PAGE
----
A request from the Trump administration for a double-digit increase in defense spending could be largely decided by lawmakers whose states are far from equal players when it comes to the benefits of a bigger military budget.
That’s long been the case, as geographic, historic and strategic differences across the country result in more of an economic boost in certain states. But the differences are even more starkly displayed in a new Pew Charitable Trusts analysis that shows the funding split across all 50 states and the District of Columbia on a per-capita basis.
Perhaps not surprisingly, the very tiny District of Columbia had an exceedingly high defense spending level, with $10,308 spent per person compared to a national average of just $1,759. The second-highest per-capita defense spending level was Virginia, home to the Pentagon as well as several military bases, with a $7,636 per capita level.
The lowest state per capita was Michigan, which spends just $656 per person on defense, with Illinois coming in just ahead at $667 and New York a bit over that at $679.
Big gains for defense-heavy states could increase pressure on some lawmakers as they wrangle over spending decisions. Multiple fiscal issues loom, including two fiscal years’ worth of budget and appropriations action slated for one calendar year.
The window of opportunity to debate fiscal 2017 spending is shrinking, and with government funding expiring on April 28, it’s highly possible an omnibus spending bill could emerge. Leaders could target lawmakers in defense-heavy states by rolling a defense bill in with other funding measures as they attempt to get spending legislation across the finish line.
Researchers with the Pew Charitable Trusts compiled data from multiple federal agencies including the Department of Defense, Department of Commerce, the U.S. Census Bureau, and the website USAspending.gov to calculate the per-capita defense spending level for each state and the District of Columbia.
The research group defined defense spending as:
- DOD expenditures on retirement and non-retirement benefits (such as TriCare health care payments)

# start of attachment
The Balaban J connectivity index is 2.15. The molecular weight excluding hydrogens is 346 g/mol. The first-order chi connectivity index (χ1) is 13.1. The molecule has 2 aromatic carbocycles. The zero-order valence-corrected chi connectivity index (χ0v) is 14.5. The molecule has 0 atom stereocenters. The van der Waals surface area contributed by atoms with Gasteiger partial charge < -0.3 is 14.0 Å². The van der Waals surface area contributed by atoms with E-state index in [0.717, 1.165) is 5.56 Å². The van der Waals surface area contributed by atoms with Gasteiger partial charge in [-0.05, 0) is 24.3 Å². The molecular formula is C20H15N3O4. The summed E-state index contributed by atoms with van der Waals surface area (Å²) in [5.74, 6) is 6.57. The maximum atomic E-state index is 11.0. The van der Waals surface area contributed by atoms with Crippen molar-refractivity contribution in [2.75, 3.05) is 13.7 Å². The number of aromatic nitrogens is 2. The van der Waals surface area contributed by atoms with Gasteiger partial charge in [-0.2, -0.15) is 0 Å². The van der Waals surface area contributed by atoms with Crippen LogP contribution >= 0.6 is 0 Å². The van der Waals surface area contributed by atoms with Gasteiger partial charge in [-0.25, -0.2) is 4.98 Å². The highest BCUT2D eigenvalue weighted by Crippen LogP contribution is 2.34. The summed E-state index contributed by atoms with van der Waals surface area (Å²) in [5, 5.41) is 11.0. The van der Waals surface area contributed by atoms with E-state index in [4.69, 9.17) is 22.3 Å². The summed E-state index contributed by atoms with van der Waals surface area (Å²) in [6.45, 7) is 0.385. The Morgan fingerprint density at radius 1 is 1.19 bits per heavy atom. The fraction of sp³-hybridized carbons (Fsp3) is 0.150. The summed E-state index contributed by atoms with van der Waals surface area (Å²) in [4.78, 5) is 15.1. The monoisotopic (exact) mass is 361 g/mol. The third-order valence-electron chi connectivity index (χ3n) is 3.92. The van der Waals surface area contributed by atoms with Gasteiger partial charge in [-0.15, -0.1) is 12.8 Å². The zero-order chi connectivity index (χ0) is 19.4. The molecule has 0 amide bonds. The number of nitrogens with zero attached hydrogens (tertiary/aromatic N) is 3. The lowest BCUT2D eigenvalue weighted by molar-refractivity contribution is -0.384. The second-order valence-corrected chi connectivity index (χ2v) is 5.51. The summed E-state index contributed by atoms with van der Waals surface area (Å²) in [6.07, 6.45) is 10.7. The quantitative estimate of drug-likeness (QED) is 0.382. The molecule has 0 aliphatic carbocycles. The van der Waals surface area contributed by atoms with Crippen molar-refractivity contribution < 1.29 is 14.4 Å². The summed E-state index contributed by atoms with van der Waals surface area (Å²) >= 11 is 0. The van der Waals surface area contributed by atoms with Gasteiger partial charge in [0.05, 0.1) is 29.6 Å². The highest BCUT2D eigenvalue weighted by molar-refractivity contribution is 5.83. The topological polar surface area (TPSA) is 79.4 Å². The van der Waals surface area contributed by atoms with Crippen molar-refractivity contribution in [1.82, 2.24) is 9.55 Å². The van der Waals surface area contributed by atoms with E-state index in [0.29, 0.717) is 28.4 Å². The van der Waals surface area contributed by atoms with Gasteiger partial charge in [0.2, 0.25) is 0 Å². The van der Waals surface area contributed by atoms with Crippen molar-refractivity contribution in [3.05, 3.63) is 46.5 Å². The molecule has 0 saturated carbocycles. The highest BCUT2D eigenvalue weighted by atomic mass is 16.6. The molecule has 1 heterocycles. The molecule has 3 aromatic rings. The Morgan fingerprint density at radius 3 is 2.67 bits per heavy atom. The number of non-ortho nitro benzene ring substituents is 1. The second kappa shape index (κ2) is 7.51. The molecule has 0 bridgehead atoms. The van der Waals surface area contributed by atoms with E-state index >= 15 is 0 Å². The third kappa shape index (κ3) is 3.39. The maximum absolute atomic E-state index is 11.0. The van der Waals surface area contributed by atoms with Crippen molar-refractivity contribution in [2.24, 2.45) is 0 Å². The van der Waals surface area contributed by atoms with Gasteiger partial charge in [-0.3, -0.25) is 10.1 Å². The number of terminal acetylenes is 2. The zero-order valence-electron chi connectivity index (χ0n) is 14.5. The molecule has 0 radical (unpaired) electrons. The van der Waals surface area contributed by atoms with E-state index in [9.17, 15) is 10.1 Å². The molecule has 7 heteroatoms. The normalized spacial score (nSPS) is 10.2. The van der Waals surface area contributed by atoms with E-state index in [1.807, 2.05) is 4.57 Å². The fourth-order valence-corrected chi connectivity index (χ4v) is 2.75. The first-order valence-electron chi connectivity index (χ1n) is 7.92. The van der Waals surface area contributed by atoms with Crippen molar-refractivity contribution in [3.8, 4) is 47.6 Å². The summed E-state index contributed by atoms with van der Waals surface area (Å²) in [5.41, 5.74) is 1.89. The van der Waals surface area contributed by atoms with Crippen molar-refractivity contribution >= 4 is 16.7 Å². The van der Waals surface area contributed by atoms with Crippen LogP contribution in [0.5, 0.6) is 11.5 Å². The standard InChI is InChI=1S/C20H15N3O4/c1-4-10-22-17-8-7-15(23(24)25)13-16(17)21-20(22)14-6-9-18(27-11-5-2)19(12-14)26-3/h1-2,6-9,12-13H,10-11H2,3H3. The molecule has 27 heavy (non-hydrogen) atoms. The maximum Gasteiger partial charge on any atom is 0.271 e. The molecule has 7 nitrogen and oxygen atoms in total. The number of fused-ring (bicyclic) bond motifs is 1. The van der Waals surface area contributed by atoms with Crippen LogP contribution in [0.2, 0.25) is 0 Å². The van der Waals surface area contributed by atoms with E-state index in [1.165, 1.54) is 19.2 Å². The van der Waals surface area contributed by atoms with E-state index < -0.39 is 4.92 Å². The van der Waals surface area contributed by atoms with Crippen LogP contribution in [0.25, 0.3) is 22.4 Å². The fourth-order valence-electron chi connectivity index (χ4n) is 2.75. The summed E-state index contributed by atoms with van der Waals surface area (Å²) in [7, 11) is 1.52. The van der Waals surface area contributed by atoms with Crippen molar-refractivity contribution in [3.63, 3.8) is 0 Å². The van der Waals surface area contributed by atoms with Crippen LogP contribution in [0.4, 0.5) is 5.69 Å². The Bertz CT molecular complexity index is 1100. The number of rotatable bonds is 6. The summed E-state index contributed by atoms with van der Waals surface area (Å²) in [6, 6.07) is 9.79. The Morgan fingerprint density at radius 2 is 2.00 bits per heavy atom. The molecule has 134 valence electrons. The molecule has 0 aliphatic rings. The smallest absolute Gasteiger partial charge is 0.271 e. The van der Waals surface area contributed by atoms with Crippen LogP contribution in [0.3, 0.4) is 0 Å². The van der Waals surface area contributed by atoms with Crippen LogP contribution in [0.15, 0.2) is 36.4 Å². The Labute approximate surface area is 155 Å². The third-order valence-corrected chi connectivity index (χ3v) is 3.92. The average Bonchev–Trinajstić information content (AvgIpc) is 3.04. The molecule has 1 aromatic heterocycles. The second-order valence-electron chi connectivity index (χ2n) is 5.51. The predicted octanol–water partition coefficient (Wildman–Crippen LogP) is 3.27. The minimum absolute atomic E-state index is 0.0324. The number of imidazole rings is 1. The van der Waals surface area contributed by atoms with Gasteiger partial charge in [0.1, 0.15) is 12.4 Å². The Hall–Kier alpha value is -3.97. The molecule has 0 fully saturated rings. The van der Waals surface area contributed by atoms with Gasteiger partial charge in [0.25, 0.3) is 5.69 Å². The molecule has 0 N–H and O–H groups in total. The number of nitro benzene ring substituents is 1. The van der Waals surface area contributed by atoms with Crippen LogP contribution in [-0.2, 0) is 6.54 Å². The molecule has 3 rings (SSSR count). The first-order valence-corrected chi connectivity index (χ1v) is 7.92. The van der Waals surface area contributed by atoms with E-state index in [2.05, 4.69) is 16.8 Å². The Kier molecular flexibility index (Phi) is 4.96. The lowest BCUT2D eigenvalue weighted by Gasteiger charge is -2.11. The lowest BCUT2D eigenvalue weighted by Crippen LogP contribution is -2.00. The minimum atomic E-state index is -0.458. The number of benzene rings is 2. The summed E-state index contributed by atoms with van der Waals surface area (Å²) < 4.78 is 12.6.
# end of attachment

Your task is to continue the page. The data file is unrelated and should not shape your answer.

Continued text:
- DOD salaries and wages
- Obligations for DOD grants and contracts
- Non-DOD agency purchases that end up in DOD products
Pew used fiscal 2014 spending figures for its analysis because data was quickly available for retirement, non-retirement and grant spending through a previous research project that compiled information on federal spending by state. State-by-state defense spending research is also produced by DOD’s Office of Economic Adjustment, with the most recent analysis published on fiscal 2015 spending.
Anne Stauffer, a director with the Pew Charitable Trusts and the author of the analysis, told CQ Roll Call that the Pew report differed from the DOD report because it incorporated a broader data set of spending instead of just DOD contracts, salaries, and wages.
Lawmakers are eyeing the upcoming arrival of the defense supplemental as a key moment for defense spending. When asked about the fate of the House-passed fiscal 2017 Defense appropriations bill, Sen. John McCain pointed to the incoming military supplemental as a potential starting point.
“The conventional wisdom was they were going to come over for a supplemental to start with. We’ll see,” McCain said.
Sens. Chris Van Hollen of Maryland and Brian Schatz of Hawaii, both Democratic appropriators with states among the top 10 highest per-capita funding levels, told CQ Roll Call that increased nondefense funding must accompany defense increases.
“I’ll continue to advocate for resources for Hawaii, but the deal is the deal,” Schatz, whose state’s per-capita defense spending is No. 3 in the nation according to the Pew analysis, said when asked about the study.
“We’re still for parity and I think we’ve proven we’re not as troubled by those votes as they hope we will be,” Schatz said.
When asked about the Pew study, Sen. Jack Reed of Rhode Island, the Senate Armed Services Committee’s top Democrat and a high-ranking appropriator, sees an explanation in history for the disparity.
“A lot of it is historic, where shipyards were located, where plane factories were built, particularly in the Second World War,” Reed said.
“But one of the things you’ll also find out is, there is a conscious effort by the manufacturers to spread work throughout the entire country. So the main production facility might be in a particular state but subcontractors are all over the country,” he added.
“So you find pretty much in large defense programs, that they have really a broad sort of impact throughout the country.”
Stauffer said the analysis gives greater context for how defense spending affects each state.
“I think the reason we did the study is that basically the federal defense budget is actually a state-by-state story and that’s what we wanted to make clear,” Stauffer said.